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In recent years, most political and business leaders in the city of Atlanta have hailed the Atlanta Beltline project as a marvel of modern development.
The vision: safe, vibrant neighborhoods with more parks and trails along a 22-mile loop of mostly abandoned rail lines that will be connected to existing MARTA and future transit systems. It’s expected to be several years before the Beltline is fully developed.
"The Atlanta Beltline is the most comprehensive economic development effort ever undertaken in the city of Atlanta and among the largest, most wide-ranging urban redevelopment projects currently under way in the United States," Atlanta Beltline Inc., the operational arm of the effort, says on its website.
Some government watchdogs are not so impressed. They see the Beltline as a project fraught with overspending. One group recently put out a newsletter with what it says is an inexcusable example of government waste. A PolitiFact reader asked us to check it out.
The Fulton County Taxpayers Foundation’s September newsletter, titled "The Atlanta Beltline: Is It Feasible?," contained a claim that Beltline officials wildly overspent on the purchase of a small piece of land in Atlanta’s Old Fourth Ward.
"Several parcels were purchased by Georgia Power from the city of Atlanta and then sold back to the Atlanta Beltline Inc. for seemly huge profits," the group’s president, John Sherman, wrote in the newsletter. "O Dallas Street, .1756 acre, was sold to Georgia Power on Nov. 30, 2002, by the city of Atlanta for $350,000 and resold to the Atlanta Beltline Inc. on Dec. 21, 2007, for $3,485,000."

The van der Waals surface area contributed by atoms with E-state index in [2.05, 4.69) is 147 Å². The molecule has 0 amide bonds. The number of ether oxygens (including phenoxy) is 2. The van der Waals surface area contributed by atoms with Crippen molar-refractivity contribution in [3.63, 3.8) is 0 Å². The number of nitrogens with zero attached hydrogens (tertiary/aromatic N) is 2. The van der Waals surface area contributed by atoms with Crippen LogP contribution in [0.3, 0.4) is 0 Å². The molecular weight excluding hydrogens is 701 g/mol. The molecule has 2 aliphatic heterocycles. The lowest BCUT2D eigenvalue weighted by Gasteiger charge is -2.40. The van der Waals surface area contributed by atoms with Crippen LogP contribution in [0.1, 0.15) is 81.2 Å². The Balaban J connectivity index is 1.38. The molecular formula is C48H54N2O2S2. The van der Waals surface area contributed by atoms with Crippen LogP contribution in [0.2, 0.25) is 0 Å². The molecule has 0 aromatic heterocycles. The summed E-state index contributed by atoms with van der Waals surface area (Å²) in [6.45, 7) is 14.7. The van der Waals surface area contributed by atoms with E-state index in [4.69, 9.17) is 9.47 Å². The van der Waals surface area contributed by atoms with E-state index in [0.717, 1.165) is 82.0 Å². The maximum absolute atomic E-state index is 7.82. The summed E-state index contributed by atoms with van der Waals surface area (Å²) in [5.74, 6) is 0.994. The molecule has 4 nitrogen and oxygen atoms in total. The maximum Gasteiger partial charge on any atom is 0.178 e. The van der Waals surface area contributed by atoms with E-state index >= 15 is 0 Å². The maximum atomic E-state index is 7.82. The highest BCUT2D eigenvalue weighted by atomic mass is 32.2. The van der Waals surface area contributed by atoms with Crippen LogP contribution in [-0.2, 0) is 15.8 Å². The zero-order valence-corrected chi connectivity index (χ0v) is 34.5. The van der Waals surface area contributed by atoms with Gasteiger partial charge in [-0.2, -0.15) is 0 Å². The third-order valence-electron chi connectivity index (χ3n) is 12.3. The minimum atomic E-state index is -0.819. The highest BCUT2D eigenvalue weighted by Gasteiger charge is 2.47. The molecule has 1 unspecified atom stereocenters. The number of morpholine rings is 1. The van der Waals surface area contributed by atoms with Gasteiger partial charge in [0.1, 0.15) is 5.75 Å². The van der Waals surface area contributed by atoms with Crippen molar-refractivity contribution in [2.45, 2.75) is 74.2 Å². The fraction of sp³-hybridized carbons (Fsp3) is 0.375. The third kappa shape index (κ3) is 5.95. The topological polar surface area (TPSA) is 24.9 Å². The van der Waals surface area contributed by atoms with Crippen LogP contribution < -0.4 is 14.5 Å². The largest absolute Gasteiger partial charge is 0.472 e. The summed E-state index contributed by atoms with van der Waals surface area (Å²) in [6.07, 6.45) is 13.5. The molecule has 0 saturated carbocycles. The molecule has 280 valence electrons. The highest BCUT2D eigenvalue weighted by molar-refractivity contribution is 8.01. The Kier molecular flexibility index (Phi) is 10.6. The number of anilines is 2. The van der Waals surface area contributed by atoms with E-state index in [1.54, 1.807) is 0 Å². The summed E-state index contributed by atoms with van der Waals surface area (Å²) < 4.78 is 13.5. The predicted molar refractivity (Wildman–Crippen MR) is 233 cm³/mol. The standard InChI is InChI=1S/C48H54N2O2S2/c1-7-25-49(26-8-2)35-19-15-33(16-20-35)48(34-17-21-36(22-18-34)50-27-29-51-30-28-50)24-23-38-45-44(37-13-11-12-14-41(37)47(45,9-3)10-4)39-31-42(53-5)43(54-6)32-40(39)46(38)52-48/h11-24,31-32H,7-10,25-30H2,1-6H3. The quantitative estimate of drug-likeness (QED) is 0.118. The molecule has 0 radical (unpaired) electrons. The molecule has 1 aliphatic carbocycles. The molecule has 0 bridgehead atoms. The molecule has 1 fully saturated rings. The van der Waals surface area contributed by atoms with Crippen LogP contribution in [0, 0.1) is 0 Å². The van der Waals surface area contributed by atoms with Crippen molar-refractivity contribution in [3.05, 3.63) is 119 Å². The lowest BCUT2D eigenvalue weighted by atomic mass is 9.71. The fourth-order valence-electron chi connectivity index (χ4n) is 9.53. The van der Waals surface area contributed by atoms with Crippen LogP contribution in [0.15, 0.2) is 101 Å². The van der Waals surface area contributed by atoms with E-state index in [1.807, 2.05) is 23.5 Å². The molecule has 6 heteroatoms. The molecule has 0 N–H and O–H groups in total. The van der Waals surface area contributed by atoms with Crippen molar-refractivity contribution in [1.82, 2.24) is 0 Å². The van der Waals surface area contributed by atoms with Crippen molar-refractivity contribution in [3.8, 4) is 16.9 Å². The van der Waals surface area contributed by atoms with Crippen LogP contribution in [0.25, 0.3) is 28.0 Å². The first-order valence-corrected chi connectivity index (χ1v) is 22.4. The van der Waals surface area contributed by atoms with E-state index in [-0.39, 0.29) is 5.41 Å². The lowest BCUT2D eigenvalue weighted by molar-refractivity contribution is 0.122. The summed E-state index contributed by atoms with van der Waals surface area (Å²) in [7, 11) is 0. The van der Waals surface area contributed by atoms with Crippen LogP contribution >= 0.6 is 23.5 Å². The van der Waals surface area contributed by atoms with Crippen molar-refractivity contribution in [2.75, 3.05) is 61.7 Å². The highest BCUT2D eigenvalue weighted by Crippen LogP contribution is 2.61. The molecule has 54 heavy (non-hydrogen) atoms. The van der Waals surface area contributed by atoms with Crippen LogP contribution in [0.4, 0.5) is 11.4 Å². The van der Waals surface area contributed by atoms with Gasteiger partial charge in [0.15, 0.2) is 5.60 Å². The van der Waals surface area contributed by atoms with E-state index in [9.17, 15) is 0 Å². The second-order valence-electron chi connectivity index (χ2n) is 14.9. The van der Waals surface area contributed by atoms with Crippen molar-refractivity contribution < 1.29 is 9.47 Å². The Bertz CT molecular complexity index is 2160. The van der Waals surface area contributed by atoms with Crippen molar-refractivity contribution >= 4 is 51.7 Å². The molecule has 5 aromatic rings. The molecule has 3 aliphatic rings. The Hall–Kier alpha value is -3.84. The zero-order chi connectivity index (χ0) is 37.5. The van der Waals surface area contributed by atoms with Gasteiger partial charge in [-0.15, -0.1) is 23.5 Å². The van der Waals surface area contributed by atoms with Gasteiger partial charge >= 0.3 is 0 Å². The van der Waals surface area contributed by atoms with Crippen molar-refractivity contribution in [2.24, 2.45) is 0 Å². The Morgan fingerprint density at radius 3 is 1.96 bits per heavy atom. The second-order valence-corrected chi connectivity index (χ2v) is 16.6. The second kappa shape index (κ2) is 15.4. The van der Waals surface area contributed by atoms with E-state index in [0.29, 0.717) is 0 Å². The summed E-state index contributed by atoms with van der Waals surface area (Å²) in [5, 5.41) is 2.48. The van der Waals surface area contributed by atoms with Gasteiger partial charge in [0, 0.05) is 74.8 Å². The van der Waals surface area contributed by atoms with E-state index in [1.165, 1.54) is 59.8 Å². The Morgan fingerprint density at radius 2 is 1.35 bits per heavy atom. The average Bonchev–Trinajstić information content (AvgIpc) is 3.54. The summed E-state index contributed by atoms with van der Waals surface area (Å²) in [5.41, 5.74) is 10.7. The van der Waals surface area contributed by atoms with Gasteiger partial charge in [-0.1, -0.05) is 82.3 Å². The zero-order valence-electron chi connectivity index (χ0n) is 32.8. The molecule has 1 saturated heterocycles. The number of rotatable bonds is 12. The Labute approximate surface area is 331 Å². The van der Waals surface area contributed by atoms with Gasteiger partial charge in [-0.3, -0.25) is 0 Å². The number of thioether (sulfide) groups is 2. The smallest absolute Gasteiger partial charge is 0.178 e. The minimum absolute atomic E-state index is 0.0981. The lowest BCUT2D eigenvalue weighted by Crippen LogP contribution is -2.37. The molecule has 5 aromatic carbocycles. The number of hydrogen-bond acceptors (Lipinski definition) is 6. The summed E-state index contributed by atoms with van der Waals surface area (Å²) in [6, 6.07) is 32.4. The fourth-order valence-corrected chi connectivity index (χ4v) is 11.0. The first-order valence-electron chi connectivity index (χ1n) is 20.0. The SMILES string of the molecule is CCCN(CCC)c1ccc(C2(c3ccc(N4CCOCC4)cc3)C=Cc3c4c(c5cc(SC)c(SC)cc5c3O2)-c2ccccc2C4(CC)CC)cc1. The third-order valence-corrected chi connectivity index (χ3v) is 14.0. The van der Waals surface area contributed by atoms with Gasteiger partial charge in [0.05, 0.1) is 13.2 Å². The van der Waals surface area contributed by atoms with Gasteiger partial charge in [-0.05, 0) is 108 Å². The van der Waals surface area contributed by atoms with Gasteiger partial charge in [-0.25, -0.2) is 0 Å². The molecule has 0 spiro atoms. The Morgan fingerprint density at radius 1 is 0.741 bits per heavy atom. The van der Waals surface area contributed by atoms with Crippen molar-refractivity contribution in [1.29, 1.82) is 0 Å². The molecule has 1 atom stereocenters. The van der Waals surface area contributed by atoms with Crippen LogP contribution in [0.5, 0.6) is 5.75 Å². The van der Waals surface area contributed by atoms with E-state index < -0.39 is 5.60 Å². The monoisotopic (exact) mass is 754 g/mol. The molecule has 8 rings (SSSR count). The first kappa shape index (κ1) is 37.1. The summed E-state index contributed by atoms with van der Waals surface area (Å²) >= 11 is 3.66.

In an e-mail, the foundation called it "the highest price ever paid for land."
Did the Beltline really pay nearly $3.5 million for less than a quarter-acre?
Beltline spokesman Ethan Davidson said Sherman was way off track on that point and several other claims in his newsletter, such as how many people are on the Beltline payroll. He presented us a settlement statement that shows it was slightly more than 2 acres purchased.
Sherman countered with Fulton County tax records of his own to claim he’s correct.
So who’s right here?
For much of the past decade, Sherman has been one of the most vocal critics of spending practices at City Hall. He’s argued that Atlanta should more frequently consider "managed competition," the idea of allowing private companies to bid for government contracts if they can do the work as well as the city and for less money. The foundation says its newsletters go out to tens of thousands of readers. The newsletter was mentioned in an Atlanta Progressive News article.
Stan Anderson, a former manager at the Fulton County tax assessor’s office, noticed the Beltline was buying land for more than what he believed it is worth. Anderson, who helps people appeal their property assessments for the foundation, alerted Sherman to some of these purchases.